Creativity in advertising isn’t about playing me-too marketing and keeping up with the Joneses. The value lies in understanding the emerging consumer behavior behind the success of a campaign, and finding innovative ways to activate on it.
As marketers, we fight and claw for the consumer’s attention—blood, sweat, or pixels, we will shed whatever we need to for a minute of mindshare.
If that makes the self-destructing messages of social media platform Snapchat seem counterintuitive, I get it. After all, a platform built around disappearing content feels more like a tool for teenagers to hide things from their parents than it does an advertising platform.
But Snapchat has gone mainstream: 100 million active users and 7 billion views, daily.
So how did what was once mistakenly described as a “sexting app” become the world’s hottest social platform?
Revolutionary business model innovation is hard. Really hard. It takes more than an inspirational “go innovate” deck or locking your greatest minds in a conference room.
To get there requires an innate understanding of your business and industry, but above all an understanding of the human end user.
Technological, economic, and demographic changes are happening at a dead sprint, and it’s relentless. When you’re trying to manage your business in this environment, it can feel like chasing Usain Bolt, and he’s turning around to taunt you as he pulls away.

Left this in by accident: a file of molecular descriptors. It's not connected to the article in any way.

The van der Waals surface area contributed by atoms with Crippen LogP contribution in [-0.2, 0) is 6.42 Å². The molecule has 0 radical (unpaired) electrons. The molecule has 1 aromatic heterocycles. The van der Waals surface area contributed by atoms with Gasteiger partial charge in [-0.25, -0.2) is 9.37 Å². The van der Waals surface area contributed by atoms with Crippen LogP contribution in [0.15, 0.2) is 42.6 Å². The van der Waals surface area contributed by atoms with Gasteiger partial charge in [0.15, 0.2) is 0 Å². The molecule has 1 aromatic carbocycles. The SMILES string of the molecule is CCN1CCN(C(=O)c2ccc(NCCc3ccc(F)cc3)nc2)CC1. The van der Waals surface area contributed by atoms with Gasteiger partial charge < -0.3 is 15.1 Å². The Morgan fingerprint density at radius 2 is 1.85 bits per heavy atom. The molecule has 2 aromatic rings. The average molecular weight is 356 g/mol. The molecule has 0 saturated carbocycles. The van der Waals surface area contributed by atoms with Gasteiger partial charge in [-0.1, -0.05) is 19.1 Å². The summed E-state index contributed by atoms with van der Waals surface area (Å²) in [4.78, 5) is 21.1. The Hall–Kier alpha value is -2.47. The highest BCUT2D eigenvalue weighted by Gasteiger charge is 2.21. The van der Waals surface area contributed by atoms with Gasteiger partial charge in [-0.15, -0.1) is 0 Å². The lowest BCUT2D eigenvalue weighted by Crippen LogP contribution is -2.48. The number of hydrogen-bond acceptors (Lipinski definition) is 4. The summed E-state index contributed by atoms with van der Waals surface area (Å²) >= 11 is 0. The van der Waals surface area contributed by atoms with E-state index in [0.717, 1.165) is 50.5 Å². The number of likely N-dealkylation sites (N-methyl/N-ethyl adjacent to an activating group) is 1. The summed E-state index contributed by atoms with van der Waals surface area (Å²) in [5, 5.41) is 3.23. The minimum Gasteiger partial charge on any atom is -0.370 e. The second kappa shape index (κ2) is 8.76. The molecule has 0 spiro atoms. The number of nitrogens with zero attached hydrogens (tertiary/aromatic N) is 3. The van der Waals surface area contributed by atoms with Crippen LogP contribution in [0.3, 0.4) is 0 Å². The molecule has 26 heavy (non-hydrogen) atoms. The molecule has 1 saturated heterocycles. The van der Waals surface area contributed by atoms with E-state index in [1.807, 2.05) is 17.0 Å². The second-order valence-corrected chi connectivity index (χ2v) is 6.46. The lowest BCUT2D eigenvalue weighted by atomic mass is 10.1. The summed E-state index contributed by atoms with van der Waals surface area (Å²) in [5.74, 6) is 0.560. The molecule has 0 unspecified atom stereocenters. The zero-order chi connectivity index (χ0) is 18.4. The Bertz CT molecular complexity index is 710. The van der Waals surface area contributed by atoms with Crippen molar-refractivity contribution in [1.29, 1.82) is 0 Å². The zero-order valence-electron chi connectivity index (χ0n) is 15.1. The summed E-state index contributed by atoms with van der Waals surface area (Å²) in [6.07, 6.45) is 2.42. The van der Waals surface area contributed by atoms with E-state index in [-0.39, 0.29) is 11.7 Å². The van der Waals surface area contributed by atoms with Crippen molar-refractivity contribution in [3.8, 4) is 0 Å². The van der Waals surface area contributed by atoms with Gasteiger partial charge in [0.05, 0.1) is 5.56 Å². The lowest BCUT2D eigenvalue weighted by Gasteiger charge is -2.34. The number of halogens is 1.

The usual product development road maps cannot withstand this pressure. Standard waterfall planning cycles are too inefficient, so the basic methodology for product innovation of gathering your team, brainstorming solutions, prototyping, and testing has to be accomplished a lot faster.
A dead-sprint business environment calls for a dead-sprint innovation methodology.
So you have an exquisitely engineered product or an innovative service.
Sorry, but that won’t be enough to sustain growth in today’s economy. From the customer’s point of view, you’re just getting started on meeting their basic expectations.
Brands that differentiate themselves remember that driving purchase is all about creating great experiences for their customers — all-around and all the time. Product innovation by itself won’t give you a lasting lift.
The fundamentals of objective-based motion design, rooted in advances in neuroscience and behavior tracking, rely on the nonverbal cues that trigger action in a user’s personality. By better understanding how our brains are drawn to changes in context, we can design animations that allow users to navigate from context to context with less confusion — making it easier for them to reach their goal.